Perry County Nursing Center v. HHS


UNPUBLISHED OPINION FILED. [14-60158 Dismissed ] Judge: EGJ , Judge: JLW , Judge: EBC Mandate pull date is 05/04/2015 [14-60158]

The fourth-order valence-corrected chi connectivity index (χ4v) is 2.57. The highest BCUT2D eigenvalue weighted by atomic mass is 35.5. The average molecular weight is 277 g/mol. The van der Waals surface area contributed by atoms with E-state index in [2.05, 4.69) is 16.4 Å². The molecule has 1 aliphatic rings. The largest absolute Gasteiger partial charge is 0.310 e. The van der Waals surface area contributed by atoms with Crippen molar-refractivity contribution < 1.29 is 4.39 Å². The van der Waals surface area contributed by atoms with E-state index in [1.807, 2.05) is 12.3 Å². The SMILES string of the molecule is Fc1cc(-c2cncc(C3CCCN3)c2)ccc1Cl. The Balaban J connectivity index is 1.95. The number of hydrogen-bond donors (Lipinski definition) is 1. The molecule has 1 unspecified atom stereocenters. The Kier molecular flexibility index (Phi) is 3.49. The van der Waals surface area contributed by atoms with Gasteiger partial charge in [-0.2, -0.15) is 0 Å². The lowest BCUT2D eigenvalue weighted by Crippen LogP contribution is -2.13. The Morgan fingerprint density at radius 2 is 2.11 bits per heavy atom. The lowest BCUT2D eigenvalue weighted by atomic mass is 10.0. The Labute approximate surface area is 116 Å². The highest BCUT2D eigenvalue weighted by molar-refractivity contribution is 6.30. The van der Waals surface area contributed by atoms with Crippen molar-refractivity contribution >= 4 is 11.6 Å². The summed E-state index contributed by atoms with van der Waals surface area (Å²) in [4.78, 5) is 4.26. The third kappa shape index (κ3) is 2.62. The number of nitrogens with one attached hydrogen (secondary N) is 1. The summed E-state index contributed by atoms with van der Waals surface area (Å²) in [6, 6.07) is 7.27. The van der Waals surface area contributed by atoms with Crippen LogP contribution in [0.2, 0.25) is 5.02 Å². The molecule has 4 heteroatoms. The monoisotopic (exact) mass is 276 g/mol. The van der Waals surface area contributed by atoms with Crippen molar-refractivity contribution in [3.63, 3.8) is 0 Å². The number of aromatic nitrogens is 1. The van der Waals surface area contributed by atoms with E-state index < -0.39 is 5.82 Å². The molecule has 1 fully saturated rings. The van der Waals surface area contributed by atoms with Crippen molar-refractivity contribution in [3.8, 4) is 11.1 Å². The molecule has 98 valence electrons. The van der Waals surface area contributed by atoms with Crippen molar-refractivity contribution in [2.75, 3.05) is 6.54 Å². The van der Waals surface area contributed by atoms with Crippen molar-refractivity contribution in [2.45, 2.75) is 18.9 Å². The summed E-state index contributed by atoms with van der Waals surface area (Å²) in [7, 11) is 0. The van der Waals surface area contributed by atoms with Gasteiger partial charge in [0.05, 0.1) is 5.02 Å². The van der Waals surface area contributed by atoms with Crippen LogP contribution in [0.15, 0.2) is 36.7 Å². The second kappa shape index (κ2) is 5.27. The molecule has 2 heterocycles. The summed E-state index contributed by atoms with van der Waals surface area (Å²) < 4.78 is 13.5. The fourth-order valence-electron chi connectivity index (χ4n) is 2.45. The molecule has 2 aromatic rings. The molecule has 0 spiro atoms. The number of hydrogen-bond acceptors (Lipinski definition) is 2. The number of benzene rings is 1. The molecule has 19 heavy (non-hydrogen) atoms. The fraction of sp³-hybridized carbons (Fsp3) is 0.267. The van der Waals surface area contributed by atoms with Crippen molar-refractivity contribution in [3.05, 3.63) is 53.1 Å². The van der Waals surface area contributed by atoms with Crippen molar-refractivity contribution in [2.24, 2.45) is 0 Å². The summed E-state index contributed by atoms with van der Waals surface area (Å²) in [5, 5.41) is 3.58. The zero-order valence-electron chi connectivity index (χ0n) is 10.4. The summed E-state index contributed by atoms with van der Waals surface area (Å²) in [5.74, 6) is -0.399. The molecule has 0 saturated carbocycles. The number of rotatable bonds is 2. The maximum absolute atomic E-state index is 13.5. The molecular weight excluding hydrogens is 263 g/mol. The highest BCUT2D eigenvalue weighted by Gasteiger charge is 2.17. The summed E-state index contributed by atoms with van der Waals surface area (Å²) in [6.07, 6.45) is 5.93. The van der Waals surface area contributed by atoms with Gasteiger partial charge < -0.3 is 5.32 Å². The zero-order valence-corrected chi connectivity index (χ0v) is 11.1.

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Case: 14-60158 Document: 00512965104 Page: 1 Date Filed: 03/11/2015 IN THE UNITED STATES COURT OF APPEALS FOR THE FIFTH CIRCUIT No. 14-60158 United States Court of Appeals Fifth Circuit FILED PERRY COUNTY NURSING CENTER, Petitioner March 11, 2015 Lyle W. Cayce Clerk v. UNITED STATES DEPARTMENT OF HEALTH AND HUMAN SERVICES, Respondent Petition for Review of a Decision of the Department of Health and Human Services No A-13-86 Before JOLLY, WIENER, and CLEMENT, Circuit Judges. PER CURIAM:* Petitioner Perry County Nursing Center (“Perry”) seeks review of a final decision by Respondent, United States Department of Health and Human Services (“DHHS”), upholding an administrative determination that Perry violated specified regulatory requirements pertaining to its participation in the Medicare program. We reject Perry’s challenge and dismiss its petition for review. Pursuant to 5TH CIR. R. 47.5, the court has determined that this opinion should not be published and is not precedent except under the limited circumstances set forth in 5TH CIR. R. 47.5.4. * Case: 14-60158 Document: 00512965104 Page: 2 Date Filed: 03/11/2015 No. 14-60158 I. FACTS AND PROCEEDINGS Perry is a skilled nursing facility (“SNF”) located in Richton, Mississippi. It participates in the federal Medicare program, which is administered by the Centers for Medicare and Medicaid Services (“CMS”). CMS relies on the Mississippi State Department of Health (“MSDH”) to assist it in determining whether SNFs in the state are in compliance with Medicare regulations. MSDH does this by, inter alia, regularly inspecting SNFs and investigating complaints lodged against them through on-site visits called “surveys.” 1 If MSDH finds a violation of Medicare regulations (a “deficiency”) during a survey, it reports it to CMS. 2 Deficiencies reported to CMS are called “tags.” CMS then determines the scope and severity of the deficiencies and the amount of civil money penalties (“CMPs”) to be paid. 3 If an SNF is assessed a CMP, it may appeal to an administrative law judge (“ALJ”). 4 The ALJ’s decision is reviewed by DHHS’s Departmental Appeals Board (“DAB”). 5 If the SNF is dissatisfied, it may then seek judicial review of the DAB’s decision. 6 There are two surveys at issue in this case. The first occurred in January 2010, after a Perry staff member stole 2,446 Lortabs, a controlled pain medication. This survey assessed two tags: Tag F224, for failure to develop written policies and procedures to ensure that facility staff do not misappropriate medications, and Tag F425, for lacking appropriate policies to manage the ordering and inventorying of medications. In April 2010, MSDH determined that Perry was back “in substantial compliance.” See 42 U.S.C. § 1395i-3(g)(2), (4). See id. § 1395i-3(h)(1). 3 See id. § 1395i-3(h)(2)(B)(ii); 42 C.F.R. § 488.402. 4 See 42 C.F.R. §§ 431.151(a)(1), 498.5(k). 5 See id. §§ 498.5(k), .80–.83. 6 See id. § 498.5(k). 1 2 2 Case: 14-60158 Document: 00512965104 Page: 3 Date Filed: 03/11/2015 No. 14-60158 The second survey occurred in August 2011. It was not a routine survey and appears to have been prompted by concerns over Perry’s compliance with Medicare regulations. This survey assessed five tags: (1) Tag F281, for failing to provide prescribed medication to residents; (2) Tag F425, for failing to follow procedures in acquiring, receiving, storing, controlling, and reconciling medications; (3) Tag F520, for the failure of Perry’s quality assessment committee to address medication-related deficiencies; (4) Tag F514, for inadequate clinical recordkeeping; and (5) Tag F225, for failing to inform the local police about the Lortab theft. Of these five, the first three—F281, F425, and F520—were determined to create an Immediate Jeopardy to the health and safety of Perry’s residents. CMS assessed a CMP of $3,550 per day from April 30, 2011, the day the deficiencies were determined to have begun, to September 6, 2011, the day the immediate jeopardy classification was removed. Perry was then subject to a lower CMP of $150 per day until October 17, 2011, when the facility was found to be in substantial compliance. In total, Perry incurred $467,500 in civil penalties. Perry requested a hearing with an ALJ, challenging both MSDH’s authority to conduct the August 2011 survey and the specific tags cited. The ALJ found that the August 2011 survey was not unlawful and that Perry was not in substantial compliance with Medicare requirements. The ALJ only considered Tags F281 and F425, holding that those two tags “more than justify the penalties imposed.” Perry then appealed to the DAB, which affirmed the ALJ’s decision. II. A. ANALYSIS Standard of Review We review the decision of the DAB according to the standards provided in the Administrative Procedure Act (“APA”) and the Medicare statute. The 3 Case: 14-60158 Document: 00512965104 Page: 4 Date Filed: 03/11/2015 No. 14-60158 APA “permits the setting aside of agency actions, findings, and conclusions that are ‘arbitrary, capricious, an abuse of discretion, or otherwise not in accordance with the law’ or ‘unsupported by substantial evidence.’” 7 Under this standard, “there is a presumption that the agency’s decision is valid, and the plaintiff has the burden to overcome that presumption by showing that the decision was erroneous.” 8 Moreover, under the Medicare statute, the agency’s factual findings, “if supported by substantial evidence on the record considered as a whole, shall be conclusive.” 9 Finally, we “give substantial deference to an agency’s interpretation of its own regulations,” to which we assign “controlling weight unless it is plainly erroneous or inconsistent with the regulation.” 10 B. Tags F281 and F425 Perry challenges its citations and penalties under Tags F281 and F425, the only two tags considered by the ALJ and DAB. Tag F281 arises from Perry’s alleged noncompliance with 42 C.F.R. § 483.20(k)(3)(i), which requires SNFs to “[m]eet professional standards of quality.” Tag F425 cites Perry for violating 42 C.F.R. § 483.60(a) and (b), which require SNFs to provide effective pharmaceutical services “including procedures that assure the accurate acquiring, receiving, dispensing, and administering of all drugs and biologicals” 11 and to “employ or obtain the services of a licensed pharmacist” to maintain accurate drug receipt and dispensation records. 12 The DAB upheld the ALJ’s determination that Perry was noncompliant with both regulations. Cedar Lake Nursing Home v. U.S. Dep’t of Health & Human Servs., 619 F.3d 453, 456 (5th Cir. 2010) (quoting 5 U.S.C. § 706(2)(A)–(E) (2010)). 8 Tex. Clinical Labs, Inc. v. Sebelius, 612 F.3d 771, 775 (5th Cir. 2010). 9 42 U.S.C. § 1320a-7a(e). 10 Thomas Jefferson Univ. v. Shalala, 512 U.S. 504, 512 (1994) (quoting Udall v. Tallman, 380 U.S. 1, 16–17 (1965)) (internal quotation marks omitted); see also Auer v. Robbins, 519 U.S. 452, 461–62 (1997). 11 42 C.F.R. § 483.60(a). 12 Id. § 483.60(b). 7 4 Case: 14-60158 Document: 00512965104 Page: 5 Date Filed: 03/11/2015 No. 14-60158 1. Tag F281 The substance of Perry’s challenge to Tag F281 is that, when the deficiency cited pertains to medication, 42 C.F.R. § 483.20(k)(3)(i)’s “professional standards of quality” requirement must be interpreted in accordance with 42 C.F.R. § 483.25(m), which defines the medication error rates that SNFs must not exceed. Under 42 C.F.R. § 483.25(m), an SNF “must ensure that—(1) [i]t is free of medication error rates of five percent or greater; and (2) [r]esidents are free of any significant medication errors.” Perry contends that, when medication is at issue, these two requirements form the exclusive basis for interpreting 42 C.F.R. § 483.20(k)(3)(i)’s requirement that SNFs “[m]eet professional standards of quality.” In other words, if Perry’s medication dispensation performance was compliant with 42 C.F.R. § 483.25(m)—Perry contends that it was 13—it could not have been noncompliant with 42 C.F.R. § 483.20(k)(3)(i). Because CMS interprets 42 C.F.R. § 483.20(k)(3)(i) as defining a standard of performance independent of 42 C.F.R. § 483.25(m), 14 Perry must show that CMS’s interpretation is plainly erroneous or inconsistent with the regulation. First, Perry relies on DHHS’s commentary when promulgating 42 C.F.R. § 483.25(m), in which the agency noted that the regulation “left a facility free to create and manage its own [drug distribution] system in any way it sees fit as long as it does not make ‘significant’ medication errors and has an overall We doubt that Perry was compliant with 42 C.F.R. § 483.25(m). The DAB found that at least one resident experienced a significant medication error when Perry staff failed to provide a prescribed painkiller. As the regulation requires SNFs to operate “free of any significant medication errors,” id. § 483.25(m)(2) (emphasis added), the DAB’s determination that Perry violated 42 C.F.R. § 483.20(k)(3)(i) even if the standards of 42 C.F.R. § 483.25(m) were applied was not erroneous. 14 CMS explains that its guidance documents clearly differentiate between “errors in the techniques of medication administration,” which should be cited under 42 C.F.R. § 483.20(k)(3), and “actual medication errors,” which should be cited under 42 C.F.R. § 483.25(m). CMS, STATE OPERATIONS MANUAL app. PP, at 155 (2015). 13 5 Case: 14-60158 Document: 00512965104 Page: 6 Date Filed: 03/11/2015 No. 14-60158 medication error rate of less than five percent.” 15 Perry reads this statement as granting SNFs virtual carte blanche in managing medications, limited only by the two listed criteria in 42 C.F.R. § 483.25(m). This interpretation would, however, render superfluous any regulation affecting SNFs’ drug distribution mechanisms. If we were to agree with Perry, the medication-error regulation would not only preempt 42 C.F.R. § 483.20(k)(3)(i) but also, for example, 42 C.F.R. § 483.60, which establishes specific pharmaceutical procedures for SNFs to follow. 16 Perry points to nothing to indicate that DHHS intended 42 C.F.R. § 483.25(m) to have such an expansive reach. Second, Perry asserts that a “plain reading” of the regulations supports its interpretation. We find no basis for this assertion. There is nothing in 42 C.F.R. pt. 483 to suggest that 42 C.F.R. § 483.25 contains the exclusive definition of “professional standards of quality” as applied to SNFs’ drug distribution. 42 C.F.R. § 483.25(m) makes no reference to 42 C.F.R. § 483.20(k)(3)(i) or to “professional standards of quality.” Third, Perry relies on Caretel Inns of Brighton, a 2012 decision in which an ALJ, in choosing a standard to apply when assessing compliance with 42 C.F.R. § 483.20(k)(3)(i), held that “the regulation at 42 C.F.R. § 483.25(m)(2) establishes the standard of quality, supplanting any lesser standard.” 17 Critically, the ALJ chose 42 C.F.R. § 483.25(m)(2) over a less stringent standard, reasoning that “[t]he application of any lesser standard from another source would constitute a failure to follow the Secretary’s regulations.” 18 Thus, Medicare and Medicaid; Requirements for Long Term Care Facilities, 56 Fed. Reg. 48,826, 48,853 (Sept. 26, 1991) (emphasis added). 16 See, e.g., 42 C.F.R. § 483.60(c) (requiring every resident’s drug regimen to be “reviewed at least once a month by a licensed pharmacist”); id. § 483.60(d) (detailing drug labeling requirements); id. § 483.60(e) (setting drug storage requirements). 17 DAB No. CR2643, 2012 WL 5389866, at *11 (U.S. Dep’t of Health & Human Servs. Oct. 12, 2012) (emphasis added). 18 Id. 15 6 Case: 14-60158 Document: 00512965104 Page: 7 Date Filed: 03/11/2015 No. 14-60158 Caretel does not support Perry’s approach; it indicates, at most, that 42 C.F.R. § 483.25(m) establishes a floor for 42 C.F.R. § 483.20(k)(3)(i), not a ceiling. Finally, Perry suggests that a specific regulation, such as 42 C.F.R. § 483.25(m), trumps a general regulation, such as 42 C.F.R. § 483.20(k)(3)(i). This canon of construction, however, applies only when two regulations are inconsistent and cannot be reconciled. 19 CMS’s interpretation does not present such a conflict. In conclusion, Perry has not met its burden of showing that CMS’s interpretation of 42 C.F.R. § 483.20(k)(3)(i) was plainly erroneous or inconsistent with the regulation. Furthermore, Perry does not challenge the DAB’s specific findings that it failed to meet professional standards of quality with respect to the distribution of medication. 20 Accordingly, we affirm the DAB’s determination that Tag F281 was properly imposed. 2. Tag F425 Perry’s challenge to Tag F425 is similar. It asserts that 42 C.F.R. § 483.60(a) and (b), like 42 C.F.R. § 483.20(k)(3)(i), address “medication errors” and thus are governed by the standard defined in 42 C.F.R. § 483.25(m). We find this contention likewise unconvincing. 42 C.F.R. § 483.60(a) and (b) require an SNF to have pharmaceutical procedures in place and a pharmacist to oversee those procedures. A facility could easily be found in compliance with the requirements of this section but not in compliance with the requirements of 42 C.F.R. § 483.25(m), or vice versa. Furthermore, these two regulations See United States v. Mackay, 757 F.3d 195, 199 (5th Cir. 2014). The DAB upheld the ALJ’s determination that the medication deficiencies cited by CMS constituted violations of professional standards of quality. This conclusion is supported by substantial evidence. 19 20 7 Case: 14-60158 Document: 00512965104 Page: 8 Date Filed: 03/11/2015 No. 14-60158 have different purposes, as 42 C.F.R. § 483.25(m) is plainly result-oriented, 21 whereas 42 C.F.R. § 483.60(a) and (b) focus on process. The issues that CMS found justified Tag F425 were primarily documentation errors, hinging on Perry’s failure to follow procedures, and not incidents of residents receiving incorrect medications. Accordingly, we affirm the DAB’s determination that Tag F425 was properly imposed. 22 C. Tag F520 Perry also seeks to set aside Tag F520, which is based on an alleged violation of 42 C.F.R. § 483.75(o)(1)’s requirement that an SNF maintain a quality assessment and assurance committee. The ALJ did not consider this tag because she found that Tags F281 and F425 “more than justify the penalties imposed.” The DAB concluded that this decision was within the ALJ’s discretion. Perry does not challenge the ALJ’s determination that Tags F281 and F425 alone justify the CMPs imposed, but rather contends that it has the right to appeal all deficiencies cited because any deficiencies not successfully appealed remain in its public record. It further contends that the imposition of Tag F520 is not supported by substantial evidence. Although Perry raises a reasonable concern, it cites no persuasive legal authority for its position. DHHS has long interpreted its regulations to require ALJs to review only those findings that are material to the outcome of a case. 23 Perry has failed to show that this approach is plainly erroneous or inconsistent with the regulation. The DAB’s decision to pretermit a review of Tag F520 was See Medicare and Medicaid; Requirements for Long Term Care Facilities, 56 Fed. Reg. 48,826, 48,853 (Sept. 26, 1991) (discussing DHHS’s decision to set an “outcome-oriented standard” for medication errors, rather than a process-oriented one). 22 As with Tag F281, Perry does not challenge the DAB’s factual finding that it violated pharmaceutical procedures. We find the DAB’s determination to be supported by substantial evidence. 23 See Alexandria Place, DAB No. 2245, 2009 WL 1455338, at *17 n.9 (U.S. Dep’t of Health & Human Servs. Apr. 30, 2009) (collecting cases). 21 8 Case: 14-60158 Document: 00512965104 Page: 9 Date Filed: 03/11/2015 No. 14-60158 not arbitrary or capricious, and we decline to consider Perry’s substantive challenge to it. 24 D. Legality of August 2011 Survey Finally, Perry asserts that all of the tags should be set aside because CMS violated its own regulations in conducting the August 2011 survey. CMS may only reopen “initial or reconsidered determination[s] within 12 months after the date of notice of the initial determination.” 25 According to Perry, the August 2011 survey constituted an illegal reopening of the April 2010 determination that Perry was back in substantial compliance with Medicare regulations after the Lortab-theft incident. In support of this characterization, Perry notes that several MSDH documents concerning the August 2011 survey refer back to the January 2010 investigation. Specifically, the form containing the August 2011 survey results states that the prior complaint investigation had been “re-opened,” and MSDH sent Perry several letters to that effect, as well. To the extent that Perry challenges the August 2011 tags as illegal reopenings of the April 2010 determination of substantial compliance, we are not convinced. None of the five deficiencies identified in August 2011 relate back to the April 2010 findings, and MSDH’s conclusion that Perry had successfully resolved the two tags cited in the January 2010 survey remains untouched. Furthermore, the CMPs at issue were imposed for a period of noncompliance starting on April 30, 2011. The actions that resulted in Tags F281, F425, F520, and F514 either occurred after this date or were ongoing as of it. See Senior Rehab. & Skilled Nursing Ctr. v. Health & Human Servs., 405 F. App’x 820, 825 (5th Cir. 2010) (per curiam) (unpublished) (citing Claiborne-Hughes Health Ctr. v. Sebelius, 609 F.3d 839, 847 (6th Cir. 2010)). 25 42 C.F.R. § 498.30. 24 9 Case: 14-60158 Document: 00512965104 Page: 10 Date Filed: 03/11/2015 No. 14-60158 The only tag cited in August 2011 that even arguably implicates the April 2010 determination is Tag F225, which found a deficiency based on Perry’s failure to report the Lortab theft to the police. First, we note that the CMPs imposed on Perry may be justified without Tag F225. 26 Second, Perry does not dispute that, as of April 30, 2011, it still had not reported the loss of Lortabs to the police. Third, and finally, we agree with CMS that Tag F225 is a new deficiency, not a reopening of an old one. Broadly, Tag F225 is related to Tag F224 from the January 2010 survey, as both penalize actions related to the same loss of Lortabs. That these two tags concern the same period of time and underlying facts is, however, not persuasive because they address different conduct. Penalizing Perry for failing to report the loss of narcotics is not a revision of the previous penalty for losing them. As Tag F225 does not revise, or even revaluate, Tag F224, there is no reopening. We thus conclude that Tag F225, like the other tags cited in August 2011, concerns deficiencies not relevant to the April 2010 substantial-compliance determination. To the extent that Perry challenges the August 2011 survey itself as procedurally deficient under 42 C.F.R. § 498.30, and the tags imposed as tainted by this defect, we likewise find this contention wholly unconvincing. CMS interprets 42 C.F.R. § 498.30 as limiting only the agency’s ability to reopen determinations—that is, determinations that an SNF is in substantial compliance or noncompliance with the Medicare regulations. 27 In CMS’s view, a survey, whether routine or instigated by a specific complaint, is not a determination, and CMS’s decision to survey Perry in August 2011 is not governed by 42 C.F.R. § 498.30. Cf. Senior Rehab., 405 F. App’x at 825 (noting that only those findings material to the outcome of a case must be reviewed). 27 See 42 C.F.R. § 498.30. 26 10 Case: 14-60158 Document: 00512965104 Page: 11 Date Filed: 03/11/2015 No. 14-60158 We defer to CMS’s interpretation of its own regulations, as it is neither plainly erroneous nor inconsistent with the regulation. 28 The plain language of 42 C.F.R. § 498.30, as well as a structural reading of 42 C.F.R. pt. 498 as a whole, supports CMS’s approach. There is nothing in 42 C.F.R. § 498.30 about surveys. Moreover, 42 C.F.R. § 498.3(a)(1) notes that this set of regulations concerns the “procedures for reviewing initial determinations that CMS makes,” while 42 C.F.R. § 498.3(b) lists the decisions that constitute initial determinations by CMS. Nothing in that list suggests that a survey or complaint investigation is an initial determination, or that 42 C.F.R. § 498.30 governs CMS’s decision to reopen such a survey or investigation. 29 Perry’s complaint relies, essentially, on the fact that the word “reopen” appears in a regulation and the word “re-opened” appears in some of the documents produced by the August 2011 survey. To give credence to this coincidence would be to exalt form over substance. We also note that MSDH and CMS possess broad authority to survey SNFs. According to the Medicare statute and implementing regulations, each SNF must be inspected at least once every fifteen months (a “standard survey”), and any SNFs found to have provided a substandard quality of care must be reinspected (an “extended survey”). 30 Furthermore, MSDH and CMS may specially investigate an SNF if the facility receives complaints; experiences “a change of ownership, management, or director of nursing”; or presents “other indicators of specific concern” (an “abbreviated standard survey”). 31 Any SNF found to have provided a substandard quality of care See Thomas Jefferson Univ. v. Shalala, 512 U.S. 504, 512 (1994). The list of initial determinations includes, for example, determinations of “[w]hether a prospective provider qualifies as a provider,” id. § 498.3(b)(1), and “[w]hether to deny or revoke a provider or supplier’s Medicare enrollment,” id. § 498.3(b)(17). 30 42 U.S.C. § 1395i-3(g)(2)(A)(iii)(I), (B)(i). 31 42 C.F.R. § 488.301; see also id. § 488.308(e). 28 29 11 Case: 14-60158 Document: 00512965104 Page: 12 Date Filed: 03/11/2015 No. 14-60158 during an abbreviated standard survey is also subject to reinspection (a “partial extended survey”). 32 MSDH and CMS’s documentation are consistent in referring to the August 2011 survey as a “partially extended survey” or a “partially extended complaint survey.” At oral argument, counsel for CMS explained that the survey was triggered—and, it turns out, justifiably—by Perry’s history of violations and by serious concerns over its continued noncompliance with Medicare regulations. 33 In light of CMS’s broad authority to survey SNFs participating in the Medicare program, we cannot conclude that the August 2011 survey was an impermissible exercise of this authority. III. CONCLUSION The findings and conclusions of the DAB with regard to Perry’s violations of 42 C.F.R. §§ 483.20(k)(3)(i) and 483.60(a)–(b) are not arbitrary or capricious, are in accordance with the law, and are supported by substantial evidence. Perry’s challenges to the legality of the August 2011 survey and the DAB’s decision not to review tags unnecessary to the outcome of this case are without merit. Accordingly, we DISMISS this petition for review. Id. § 488.301. See CMS, supra note 14, § 7205.2 (“Facilities with poor histories of compliance may be surveyed more frequently to ensure that residents are receiving quality care in a safe environment.”); id. (“The State may conduct surveys as frequently as necessary to determine if a facility complies with the participation requirements as well as to determine if the facility has corrected any previously cited deficiencies. There is no required minimum time which must elapse between surveys.”). 32 33 12